Let’s just say it, Harlan Ellison is not the finest specimen the human race has produced. He probably wouldn’t be in the top 10, either. Ordinarily I’d just ignore his personality and read his stories, like I try to do with everyone else. Three rules for happiness and inner peace: don’t research the personal life of your favourite author, don’t research the meaning of your favourite song, and don’t read the ingredients on your favourite prepackaged snack.
But Ellison makes it difficult, because his egomaniac personality intrudes into the books. You get the impression that he doesn’t enjoy telling stories so much as he enjoys being a man who tells stories. He opens the book with two introductions, and then a foreword for each of the eight stories. Ellison interrupts your reading experience to talk about himself ten times. Nobody give this man a Broadway show, or he’ll spend three hours taking bows under the stage lights.
The quality of the stories is a bit up and down, although mostly up. “Paingod” is not a great story, but it is an interesting one. It’s about a godlike being called Trente whose sole purpose is to apportion and distribute suffering throughout the universe. Spending your life making people unhappy is not good for one’s self esteem, and there’s a lot of navel-gazing philosophy, and rumination on things like duty and obedience.
“‘Repent, Harlequin!’ Said the Ticktockman” is an industrious packmule of a story, carrying a lot of ideas and themes despite its short length. It sports one of fiction’s odder revolutionaries: a perpetual slacker in a world where the greatest crime is to be late. Ellison writes the hell out of this one. I was sad when it was over.
“Sleeping Dogs” is about a government intermediary having to work with a shoot-first-ask-questions-never general who has just committed genocide on an alien world. Ellison lays on the melodrama pretty thick, and the effect is over the top. Ellison seems concerned that we don’t get the point, and he repeats it so many times that soon we don’t want to get the point.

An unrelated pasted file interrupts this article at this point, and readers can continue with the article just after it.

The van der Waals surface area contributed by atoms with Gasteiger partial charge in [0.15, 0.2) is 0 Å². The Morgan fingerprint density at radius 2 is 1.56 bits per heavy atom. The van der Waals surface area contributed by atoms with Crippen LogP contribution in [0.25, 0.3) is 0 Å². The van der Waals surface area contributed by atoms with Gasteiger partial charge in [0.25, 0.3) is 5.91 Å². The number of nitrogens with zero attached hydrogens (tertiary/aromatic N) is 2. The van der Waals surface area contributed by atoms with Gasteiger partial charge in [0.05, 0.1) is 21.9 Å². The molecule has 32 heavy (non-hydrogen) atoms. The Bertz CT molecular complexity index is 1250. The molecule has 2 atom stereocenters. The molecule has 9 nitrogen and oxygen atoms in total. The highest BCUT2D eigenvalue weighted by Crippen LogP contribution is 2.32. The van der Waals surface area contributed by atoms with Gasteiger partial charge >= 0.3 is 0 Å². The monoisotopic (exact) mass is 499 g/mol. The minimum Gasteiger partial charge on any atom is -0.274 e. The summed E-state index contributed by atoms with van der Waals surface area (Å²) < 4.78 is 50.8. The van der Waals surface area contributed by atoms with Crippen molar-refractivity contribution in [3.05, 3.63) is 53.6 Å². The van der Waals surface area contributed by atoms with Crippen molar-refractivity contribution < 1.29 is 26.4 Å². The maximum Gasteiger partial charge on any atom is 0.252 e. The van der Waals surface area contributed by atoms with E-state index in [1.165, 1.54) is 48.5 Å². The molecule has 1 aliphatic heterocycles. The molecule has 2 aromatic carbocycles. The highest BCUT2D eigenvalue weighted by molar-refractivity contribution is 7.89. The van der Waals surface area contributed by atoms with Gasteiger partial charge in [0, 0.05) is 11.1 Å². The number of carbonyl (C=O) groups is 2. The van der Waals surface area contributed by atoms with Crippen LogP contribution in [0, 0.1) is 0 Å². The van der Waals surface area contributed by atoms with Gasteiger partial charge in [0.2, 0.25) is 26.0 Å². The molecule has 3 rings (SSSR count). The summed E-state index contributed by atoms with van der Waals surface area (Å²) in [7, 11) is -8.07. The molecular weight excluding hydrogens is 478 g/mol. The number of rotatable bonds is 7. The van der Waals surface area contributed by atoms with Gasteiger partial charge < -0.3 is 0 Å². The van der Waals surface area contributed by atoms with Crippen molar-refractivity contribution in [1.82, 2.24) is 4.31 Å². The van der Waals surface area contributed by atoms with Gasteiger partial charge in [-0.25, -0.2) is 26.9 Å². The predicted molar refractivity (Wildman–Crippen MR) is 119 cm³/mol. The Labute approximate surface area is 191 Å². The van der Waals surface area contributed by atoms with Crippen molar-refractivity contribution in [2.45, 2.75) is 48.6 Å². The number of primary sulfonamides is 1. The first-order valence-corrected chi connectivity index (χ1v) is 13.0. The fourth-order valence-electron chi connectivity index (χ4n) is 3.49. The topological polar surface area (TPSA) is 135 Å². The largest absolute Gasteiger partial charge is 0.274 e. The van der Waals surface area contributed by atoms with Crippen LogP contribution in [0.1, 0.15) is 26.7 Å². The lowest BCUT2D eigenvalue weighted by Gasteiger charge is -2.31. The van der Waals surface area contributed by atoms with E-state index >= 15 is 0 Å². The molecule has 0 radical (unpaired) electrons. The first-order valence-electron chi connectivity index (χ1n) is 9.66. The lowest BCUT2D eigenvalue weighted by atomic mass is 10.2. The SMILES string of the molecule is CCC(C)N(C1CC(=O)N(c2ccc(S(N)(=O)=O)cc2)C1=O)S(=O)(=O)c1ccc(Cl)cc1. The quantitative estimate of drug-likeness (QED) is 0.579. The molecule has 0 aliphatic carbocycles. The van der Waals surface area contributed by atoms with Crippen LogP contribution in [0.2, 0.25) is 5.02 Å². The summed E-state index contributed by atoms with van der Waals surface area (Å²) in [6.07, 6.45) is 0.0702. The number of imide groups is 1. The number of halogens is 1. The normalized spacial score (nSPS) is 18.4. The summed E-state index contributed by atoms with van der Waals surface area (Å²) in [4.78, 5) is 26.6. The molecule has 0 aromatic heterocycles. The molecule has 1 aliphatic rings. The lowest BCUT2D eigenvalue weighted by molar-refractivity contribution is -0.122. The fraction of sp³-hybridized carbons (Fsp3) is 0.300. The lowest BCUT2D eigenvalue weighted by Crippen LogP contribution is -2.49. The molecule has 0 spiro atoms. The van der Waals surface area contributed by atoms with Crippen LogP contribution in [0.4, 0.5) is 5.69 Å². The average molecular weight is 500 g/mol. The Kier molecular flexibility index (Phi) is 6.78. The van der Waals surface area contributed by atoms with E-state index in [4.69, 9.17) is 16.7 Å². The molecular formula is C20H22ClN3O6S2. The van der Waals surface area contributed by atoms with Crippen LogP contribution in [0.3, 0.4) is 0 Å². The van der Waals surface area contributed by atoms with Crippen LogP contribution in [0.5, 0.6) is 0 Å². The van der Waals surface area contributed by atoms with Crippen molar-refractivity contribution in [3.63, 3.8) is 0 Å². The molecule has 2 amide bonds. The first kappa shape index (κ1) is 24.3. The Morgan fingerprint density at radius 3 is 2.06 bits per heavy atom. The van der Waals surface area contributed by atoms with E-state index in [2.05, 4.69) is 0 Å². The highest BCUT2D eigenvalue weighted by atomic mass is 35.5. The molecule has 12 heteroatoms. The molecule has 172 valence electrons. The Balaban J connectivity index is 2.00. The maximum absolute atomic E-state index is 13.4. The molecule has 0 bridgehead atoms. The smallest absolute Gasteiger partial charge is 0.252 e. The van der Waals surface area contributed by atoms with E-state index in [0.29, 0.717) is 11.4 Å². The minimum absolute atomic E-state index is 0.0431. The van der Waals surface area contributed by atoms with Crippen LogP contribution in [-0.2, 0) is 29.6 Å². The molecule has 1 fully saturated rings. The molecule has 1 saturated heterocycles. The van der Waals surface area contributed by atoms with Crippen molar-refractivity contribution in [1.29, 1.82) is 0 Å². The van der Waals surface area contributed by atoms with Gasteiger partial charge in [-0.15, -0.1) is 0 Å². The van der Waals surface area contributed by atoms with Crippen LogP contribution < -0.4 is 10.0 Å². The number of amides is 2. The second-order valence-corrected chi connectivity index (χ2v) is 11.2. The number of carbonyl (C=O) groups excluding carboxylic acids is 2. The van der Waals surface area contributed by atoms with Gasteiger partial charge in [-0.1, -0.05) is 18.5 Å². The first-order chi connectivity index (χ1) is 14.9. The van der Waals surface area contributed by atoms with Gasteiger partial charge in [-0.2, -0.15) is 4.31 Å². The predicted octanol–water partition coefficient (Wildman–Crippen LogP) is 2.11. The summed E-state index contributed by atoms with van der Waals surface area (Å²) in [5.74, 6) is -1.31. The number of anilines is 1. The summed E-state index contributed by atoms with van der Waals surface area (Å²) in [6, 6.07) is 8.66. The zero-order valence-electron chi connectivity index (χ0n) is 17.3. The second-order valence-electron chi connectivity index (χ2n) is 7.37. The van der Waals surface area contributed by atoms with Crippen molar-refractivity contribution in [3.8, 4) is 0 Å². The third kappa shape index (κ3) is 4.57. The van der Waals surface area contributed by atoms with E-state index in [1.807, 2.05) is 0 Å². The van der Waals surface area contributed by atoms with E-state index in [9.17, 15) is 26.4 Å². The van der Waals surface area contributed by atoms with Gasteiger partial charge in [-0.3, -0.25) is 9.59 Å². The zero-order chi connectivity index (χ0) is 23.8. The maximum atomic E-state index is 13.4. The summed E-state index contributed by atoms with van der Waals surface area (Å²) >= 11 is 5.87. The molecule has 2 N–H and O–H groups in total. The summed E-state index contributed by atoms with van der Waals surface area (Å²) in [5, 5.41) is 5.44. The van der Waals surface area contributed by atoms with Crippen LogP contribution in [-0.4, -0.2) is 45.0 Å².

“Deeper than Darkness” is King’s Firestarter written 15 years before. A lonely drifter can create fires with his mind, and earns the interest of government spooks looking to use him as a weapon. Another story with sad violins playing throughout, but I like it more than “Sleeping Dogs.”
Ellison’s short stories are consistently better than his longer works, and his short short stories are better than his longer short stories. I come to this impression from this volume and the few others I’ve read: that he’s at his best when he keeps things brief. Sometimes the longer he goes, the less he says.
But it seems to be quite rare for Ellison to write something that’s a complete waste of time. Even his worst works seem like good ideas marred by horrible writing or stupid decisions, not irredeemable trash. I don’t really get an inner “why does this exist?” reaction from many of Ellison’s stories, and that’s certainly impressive.$i;?>
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